Don’t worry about the length of time it will take to get somewhere, or else you’ll be passing up opportunities which would have taken you a lot further than simply doing nothing.
As for graduates struggling to get an interview for ANY job (of which I know a few) – don’t apply for absolutely everything. Job-hunting fatigue will set in and it will come across in your applications. Cherry-pick a few jobs which sound right for you and put the time aside to really concentrate on your application, it will make it sound fresher and sound as if you do really want the job, rather than just sounding as though you’re sending an identical cover letter/CV to twenty different companies at once.
If you’re like me and you still don’t know exactly what you want to do – then I have no advice, but plenty of sympathy!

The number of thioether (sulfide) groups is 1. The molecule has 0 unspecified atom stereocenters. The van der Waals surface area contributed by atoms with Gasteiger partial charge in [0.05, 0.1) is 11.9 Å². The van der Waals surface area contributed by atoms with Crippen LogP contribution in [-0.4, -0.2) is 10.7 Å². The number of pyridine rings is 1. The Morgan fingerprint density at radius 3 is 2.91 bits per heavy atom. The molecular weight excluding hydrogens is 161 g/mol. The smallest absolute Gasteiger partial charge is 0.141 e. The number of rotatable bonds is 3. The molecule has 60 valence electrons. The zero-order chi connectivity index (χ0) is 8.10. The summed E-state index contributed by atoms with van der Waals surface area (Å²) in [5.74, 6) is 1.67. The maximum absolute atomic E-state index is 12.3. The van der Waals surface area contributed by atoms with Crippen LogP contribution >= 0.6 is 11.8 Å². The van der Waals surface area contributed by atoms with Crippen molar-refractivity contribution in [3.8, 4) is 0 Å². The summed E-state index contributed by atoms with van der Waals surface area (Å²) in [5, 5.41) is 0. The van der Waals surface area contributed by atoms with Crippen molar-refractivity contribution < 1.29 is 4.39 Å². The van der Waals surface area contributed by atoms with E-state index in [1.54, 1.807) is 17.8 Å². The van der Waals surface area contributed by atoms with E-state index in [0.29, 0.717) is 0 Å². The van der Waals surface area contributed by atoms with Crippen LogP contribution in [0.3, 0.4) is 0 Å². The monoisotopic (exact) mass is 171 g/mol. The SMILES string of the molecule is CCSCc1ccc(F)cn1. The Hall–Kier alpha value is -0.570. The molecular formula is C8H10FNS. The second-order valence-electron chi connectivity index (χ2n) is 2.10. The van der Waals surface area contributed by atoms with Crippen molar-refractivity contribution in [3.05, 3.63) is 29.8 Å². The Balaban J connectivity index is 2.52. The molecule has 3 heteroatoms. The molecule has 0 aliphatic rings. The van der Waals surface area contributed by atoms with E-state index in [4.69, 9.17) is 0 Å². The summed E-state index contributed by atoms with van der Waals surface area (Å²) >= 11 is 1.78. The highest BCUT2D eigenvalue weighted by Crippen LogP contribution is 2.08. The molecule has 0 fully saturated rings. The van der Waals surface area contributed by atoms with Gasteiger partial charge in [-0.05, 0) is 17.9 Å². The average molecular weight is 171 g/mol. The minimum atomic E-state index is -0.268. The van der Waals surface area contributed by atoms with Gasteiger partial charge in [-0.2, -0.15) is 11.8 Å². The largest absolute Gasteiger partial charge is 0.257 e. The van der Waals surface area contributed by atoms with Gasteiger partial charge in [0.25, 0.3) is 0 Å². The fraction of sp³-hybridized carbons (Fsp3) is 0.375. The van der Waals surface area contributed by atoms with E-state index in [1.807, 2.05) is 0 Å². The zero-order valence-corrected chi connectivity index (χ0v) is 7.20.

I might not be a shining example of it at the moment, but I truly believe that if you desperately want something and you put in the work and the dedication to get there, then anything is possible.
Finally, if you would be so kind, tell us briefly about your day ahead – just in case we might want to change our career path.
My day ahead involves getting up at stupid o’clock in the morning (that’s 5.45 to you and me), heading to work to do yet another ten hour shift as we’re short-staffed at the moment, standing on my feet all day and running about like a loony; before going home to prepare for my radio show at the weekend and finally collapsing on the couch to watch some mindless television. So don’t consider changing your career path to mine just yet!
That’s it. Sam, you have been wonderful.